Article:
The Elgar Companion to Innovation and Knowledge Creation
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The Elgar Companion to Innovation and Knowledge Creation

Edited by Harald Bathelt, Patrick Cohendet, Sebastian Henn and Laurent Simon

This unique Companion provides a comprehensive overview and critical evaluation of existing conceptualizations and new developments in innovation research. It draws on multiple perspectives of innovation, knowledge and creativity from economics, geography, history, management, political science and sociology. The Companion brings together leading scholars to reflect upon innovation as a concept (Part I), innovation and institutions (Part II), innovation and creativity (Part III), innovation, networking and communities (Part IV), innovation in permanent spatial settings (Part V), innovation in temporary, virtual and open settings (Part VI), innovation, entrepreneurship and market making (Part VII), and the governance and management of innovation (Part VIII).
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Chapter 28: National and regional innovation systems

Harald Bathelt and Sebastian Henn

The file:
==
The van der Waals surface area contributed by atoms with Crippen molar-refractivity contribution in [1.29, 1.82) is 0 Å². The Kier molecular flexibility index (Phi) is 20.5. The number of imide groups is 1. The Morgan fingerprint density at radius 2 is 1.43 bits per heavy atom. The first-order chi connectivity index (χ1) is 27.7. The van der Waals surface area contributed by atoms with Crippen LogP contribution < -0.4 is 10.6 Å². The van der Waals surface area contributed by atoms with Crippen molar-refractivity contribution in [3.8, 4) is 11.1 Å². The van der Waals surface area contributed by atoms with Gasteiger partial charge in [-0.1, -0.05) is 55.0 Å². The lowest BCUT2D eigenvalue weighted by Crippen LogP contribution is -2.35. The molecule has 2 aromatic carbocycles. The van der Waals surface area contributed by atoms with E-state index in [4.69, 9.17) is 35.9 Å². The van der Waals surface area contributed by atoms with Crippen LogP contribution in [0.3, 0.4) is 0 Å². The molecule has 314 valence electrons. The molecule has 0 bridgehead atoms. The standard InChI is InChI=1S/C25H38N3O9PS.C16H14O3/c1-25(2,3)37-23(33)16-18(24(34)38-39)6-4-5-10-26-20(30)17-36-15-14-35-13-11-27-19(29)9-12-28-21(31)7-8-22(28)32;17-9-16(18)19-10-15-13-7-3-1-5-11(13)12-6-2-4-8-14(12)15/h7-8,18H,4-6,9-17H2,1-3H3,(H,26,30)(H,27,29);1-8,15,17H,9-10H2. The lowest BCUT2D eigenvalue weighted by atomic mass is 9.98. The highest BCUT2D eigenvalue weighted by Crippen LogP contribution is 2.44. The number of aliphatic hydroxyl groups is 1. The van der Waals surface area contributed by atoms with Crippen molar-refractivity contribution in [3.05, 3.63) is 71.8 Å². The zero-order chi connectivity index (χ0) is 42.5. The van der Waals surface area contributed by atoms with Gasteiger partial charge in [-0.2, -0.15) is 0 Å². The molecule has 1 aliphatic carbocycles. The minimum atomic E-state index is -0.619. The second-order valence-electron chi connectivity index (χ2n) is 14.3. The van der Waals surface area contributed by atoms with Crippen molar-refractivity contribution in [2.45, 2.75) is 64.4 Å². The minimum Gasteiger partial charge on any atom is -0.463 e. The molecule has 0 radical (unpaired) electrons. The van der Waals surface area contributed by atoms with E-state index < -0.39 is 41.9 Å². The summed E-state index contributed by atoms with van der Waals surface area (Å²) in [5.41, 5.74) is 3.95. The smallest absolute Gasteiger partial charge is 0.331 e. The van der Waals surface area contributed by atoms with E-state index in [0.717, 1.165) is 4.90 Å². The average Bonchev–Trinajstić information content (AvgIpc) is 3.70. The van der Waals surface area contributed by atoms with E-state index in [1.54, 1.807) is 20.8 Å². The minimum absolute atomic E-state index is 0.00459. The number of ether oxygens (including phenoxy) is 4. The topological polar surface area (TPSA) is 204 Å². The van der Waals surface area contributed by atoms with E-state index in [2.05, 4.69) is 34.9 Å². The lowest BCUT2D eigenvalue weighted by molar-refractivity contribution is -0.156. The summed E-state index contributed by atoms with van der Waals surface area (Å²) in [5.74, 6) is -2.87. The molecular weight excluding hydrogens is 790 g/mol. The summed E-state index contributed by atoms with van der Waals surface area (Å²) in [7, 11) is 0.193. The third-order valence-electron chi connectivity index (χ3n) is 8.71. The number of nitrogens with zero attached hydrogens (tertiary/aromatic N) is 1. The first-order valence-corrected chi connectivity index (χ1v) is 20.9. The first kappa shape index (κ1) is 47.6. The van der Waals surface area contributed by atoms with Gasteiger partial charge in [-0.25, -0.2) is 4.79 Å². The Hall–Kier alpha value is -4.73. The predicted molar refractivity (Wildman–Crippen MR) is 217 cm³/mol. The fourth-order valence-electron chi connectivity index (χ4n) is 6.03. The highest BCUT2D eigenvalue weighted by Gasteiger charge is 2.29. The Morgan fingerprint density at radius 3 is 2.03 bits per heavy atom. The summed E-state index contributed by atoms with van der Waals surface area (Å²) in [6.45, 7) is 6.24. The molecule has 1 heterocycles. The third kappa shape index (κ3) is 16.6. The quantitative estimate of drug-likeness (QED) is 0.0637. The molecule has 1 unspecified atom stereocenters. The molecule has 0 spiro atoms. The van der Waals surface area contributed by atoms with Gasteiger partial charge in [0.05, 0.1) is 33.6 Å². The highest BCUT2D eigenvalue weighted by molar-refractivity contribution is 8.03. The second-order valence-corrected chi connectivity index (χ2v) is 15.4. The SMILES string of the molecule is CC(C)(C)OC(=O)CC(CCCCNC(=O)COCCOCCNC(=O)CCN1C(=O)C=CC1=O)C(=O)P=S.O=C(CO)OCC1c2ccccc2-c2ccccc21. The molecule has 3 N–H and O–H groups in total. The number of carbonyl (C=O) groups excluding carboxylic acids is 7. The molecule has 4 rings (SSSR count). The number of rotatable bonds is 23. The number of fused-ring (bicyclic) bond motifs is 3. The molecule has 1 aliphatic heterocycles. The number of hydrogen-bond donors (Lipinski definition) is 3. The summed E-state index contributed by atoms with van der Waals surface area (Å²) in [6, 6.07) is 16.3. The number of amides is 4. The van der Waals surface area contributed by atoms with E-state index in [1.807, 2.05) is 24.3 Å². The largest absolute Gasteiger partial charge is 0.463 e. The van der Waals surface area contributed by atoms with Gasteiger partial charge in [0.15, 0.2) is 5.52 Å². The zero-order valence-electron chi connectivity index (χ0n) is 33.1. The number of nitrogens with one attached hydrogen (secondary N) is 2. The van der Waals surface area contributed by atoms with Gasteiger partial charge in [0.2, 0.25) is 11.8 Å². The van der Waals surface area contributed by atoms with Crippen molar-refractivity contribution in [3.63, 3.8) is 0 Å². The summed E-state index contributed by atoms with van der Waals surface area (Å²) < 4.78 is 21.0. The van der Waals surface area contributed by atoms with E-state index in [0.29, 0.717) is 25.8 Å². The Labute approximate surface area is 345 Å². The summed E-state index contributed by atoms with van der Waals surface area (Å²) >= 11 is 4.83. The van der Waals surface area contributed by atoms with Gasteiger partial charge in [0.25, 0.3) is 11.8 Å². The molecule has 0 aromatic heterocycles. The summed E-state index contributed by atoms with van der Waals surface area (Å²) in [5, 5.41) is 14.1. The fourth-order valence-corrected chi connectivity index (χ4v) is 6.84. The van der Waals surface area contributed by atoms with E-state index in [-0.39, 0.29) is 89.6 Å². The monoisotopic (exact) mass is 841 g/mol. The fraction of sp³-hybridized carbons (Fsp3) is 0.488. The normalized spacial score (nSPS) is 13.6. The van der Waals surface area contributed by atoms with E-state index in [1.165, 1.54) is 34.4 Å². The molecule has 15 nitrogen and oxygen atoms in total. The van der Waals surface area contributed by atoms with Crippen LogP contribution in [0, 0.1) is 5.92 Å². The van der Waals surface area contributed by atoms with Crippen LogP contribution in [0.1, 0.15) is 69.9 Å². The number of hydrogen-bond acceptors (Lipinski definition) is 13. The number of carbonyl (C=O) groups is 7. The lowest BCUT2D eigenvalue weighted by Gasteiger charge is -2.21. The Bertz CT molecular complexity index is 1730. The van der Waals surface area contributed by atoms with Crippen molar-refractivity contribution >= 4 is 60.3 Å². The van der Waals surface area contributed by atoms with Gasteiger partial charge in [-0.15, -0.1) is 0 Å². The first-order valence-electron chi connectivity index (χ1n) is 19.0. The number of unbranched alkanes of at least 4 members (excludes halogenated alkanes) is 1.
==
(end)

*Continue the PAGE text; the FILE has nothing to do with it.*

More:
Abstract

This chapter discusses national (NIS) and regional innovation systems (RIS) as approaches that have been successfully applied since the 1980s to describe patterns of innovation and knowledge creation within specific territorial boundaries. However, as will be argued, the relationship between both approaches has received little attention in the literature and remains under-conceptualized. To address this deficit, we utilize the notion of the ‘social system’, which describes the capability of a system to constantly reproduce itself, and conceptualize NIS as systems that are able to define the boundaries between internal and external structures and to drive and sustain distinct internal innovation dynamics. In contrast, RIS do not routinely share these characteristics, as ‘normal regions’ do not have a sufficient localized economic base and/or governance capacity to establish self-referential innovation processes. While the NIS approach is a conceptual tool to analyze and understand the nature of innovation systems at the national level, the RIS approach is better understood as a normative political device to mobilize innovation in localized contexts.

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